I found this discussion between Daniel Dennett, co-director of the Center for Cognitive Studies, the Austin B. Fletcher Professor of Philosophy, and a University Professor at Tufts University, and Dr. John F. Haught, theologian and Senior Research Fellow at the Woodstock Theological Center at Georgetown University, on the topic of intelligent design to be interesting.

Dennett takes issue with the preaching of the concept of intelligent design from the pulpit. Nothing surprising there. But his language strikes a rather ironic note methinks. While he lambastes pastors preaching “bad science” from the pulpit, he uses the language of bad religion to do it. Dennett frames his query in terms of immorality and forgiveness. Implicitly he acknowledges that his “darwinism” has many of the same attributes of religious doctrine.

Haught, for his part, rightfully asserts that the concept of “intelligent design” is not a mainstream Christian idea and that it seems unhelpful for the advocates of “darwinsim” to always be picking a fight with what amounts to a straw man. The real debate is a theological one and should not be confined to the fringes of Christian thought.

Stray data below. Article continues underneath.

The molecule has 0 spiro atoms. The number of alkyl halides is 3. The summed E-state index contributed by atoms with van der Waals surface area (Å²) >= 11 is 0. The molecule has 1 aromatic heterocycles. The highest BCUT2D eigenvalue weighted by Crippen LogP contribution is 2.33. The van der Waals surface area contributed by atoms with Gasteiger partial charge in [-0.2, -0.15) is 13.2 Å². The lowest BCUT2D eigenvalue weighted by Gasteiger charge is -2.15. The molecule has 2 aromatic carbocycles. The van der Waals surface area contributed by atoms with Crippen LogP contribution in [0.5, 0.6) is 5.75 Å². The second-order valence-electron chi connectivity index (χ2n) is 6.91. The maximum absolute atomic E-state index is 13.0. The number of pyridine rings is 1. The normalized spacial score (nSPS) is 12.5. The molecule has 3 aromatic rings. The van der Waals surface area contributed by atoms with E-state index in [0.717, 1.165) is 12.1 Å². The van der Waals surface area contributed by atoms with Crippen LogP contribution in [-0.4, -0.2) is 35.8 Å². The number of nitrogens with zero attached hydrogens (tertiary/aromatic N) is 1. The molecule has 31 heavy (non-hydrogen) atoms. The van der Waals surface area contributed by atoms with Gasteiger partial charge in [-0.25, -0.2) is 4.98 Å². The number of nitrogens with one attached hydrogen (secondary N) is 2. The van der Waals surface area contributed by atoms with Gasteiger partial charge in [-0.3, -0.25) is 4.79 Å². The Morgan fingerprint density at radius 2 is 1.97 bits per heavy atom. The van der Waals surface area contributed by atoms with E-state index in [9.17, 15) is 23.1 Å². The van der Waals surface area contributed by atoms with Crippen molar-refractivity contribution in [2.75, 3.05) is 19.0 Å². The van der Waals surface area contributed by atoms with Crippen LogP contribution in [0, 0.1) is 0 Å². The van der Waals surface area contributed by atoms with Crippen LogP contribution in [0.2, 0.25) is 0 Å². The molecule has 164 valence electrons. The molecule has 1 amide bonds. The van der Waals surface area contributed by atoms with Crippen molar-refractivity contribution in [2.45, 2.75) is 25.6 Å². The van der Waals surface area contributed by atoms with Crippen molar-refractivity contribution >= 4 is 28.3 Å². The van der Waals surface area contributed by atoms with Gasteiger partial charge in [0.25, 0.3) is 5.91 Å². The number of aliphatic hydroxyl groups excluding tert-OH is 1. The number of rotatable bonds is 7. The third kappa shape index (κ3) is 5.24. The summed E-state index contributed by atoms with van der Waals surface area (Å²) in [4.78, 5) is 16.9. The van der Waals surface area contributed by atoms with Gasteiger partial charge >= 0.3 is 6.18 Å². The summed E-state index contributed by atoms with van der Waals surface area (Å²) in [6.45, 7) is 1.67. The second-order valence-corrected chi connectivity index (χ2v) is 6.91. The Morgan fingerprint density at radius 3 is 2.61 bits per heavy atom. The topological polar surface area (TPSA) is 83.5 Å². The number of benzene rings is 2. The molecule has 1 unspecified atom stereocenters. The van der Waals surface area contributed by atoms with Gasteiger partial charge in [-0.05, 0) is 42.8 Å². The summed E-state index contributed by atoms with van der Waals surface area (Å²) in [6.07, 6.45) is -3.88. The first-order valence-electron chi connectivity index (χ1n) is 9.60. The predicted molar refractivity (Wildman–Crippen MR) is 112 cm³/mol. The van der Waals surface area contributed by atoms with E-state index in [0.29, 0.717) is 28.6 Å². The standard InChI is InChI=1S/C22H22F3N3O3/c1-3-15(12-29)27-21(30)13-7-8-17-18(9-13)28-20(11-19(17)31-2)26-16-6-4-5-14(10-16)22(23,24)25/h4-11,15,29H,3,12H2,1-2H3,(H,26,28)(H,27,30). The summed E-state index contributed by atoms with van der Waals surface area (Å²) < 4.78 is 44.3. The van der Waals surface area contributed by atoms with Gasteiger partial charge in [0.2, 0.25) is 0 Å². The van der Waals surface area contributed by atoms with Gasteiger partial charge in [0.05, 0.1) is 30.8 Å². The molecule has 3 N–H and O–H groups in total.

Now while intelligent design and ol’ fashioned creationism may be theologically weak, what is missing from this discussion (albeit a short one) is any mention of the deficiencies of “darwinism” from a theological and, dare I say, scientific point of view.

Further, as my own general rule, when a scientific theory acquires the doctrinally telling suffix of “ism,” there is more at work than simple science.

For sure, there is good science and there is bad science. When a “philosopher” such as Dennett seriously asks whether science is sinful, you can be sure we are not really talking about science anymore.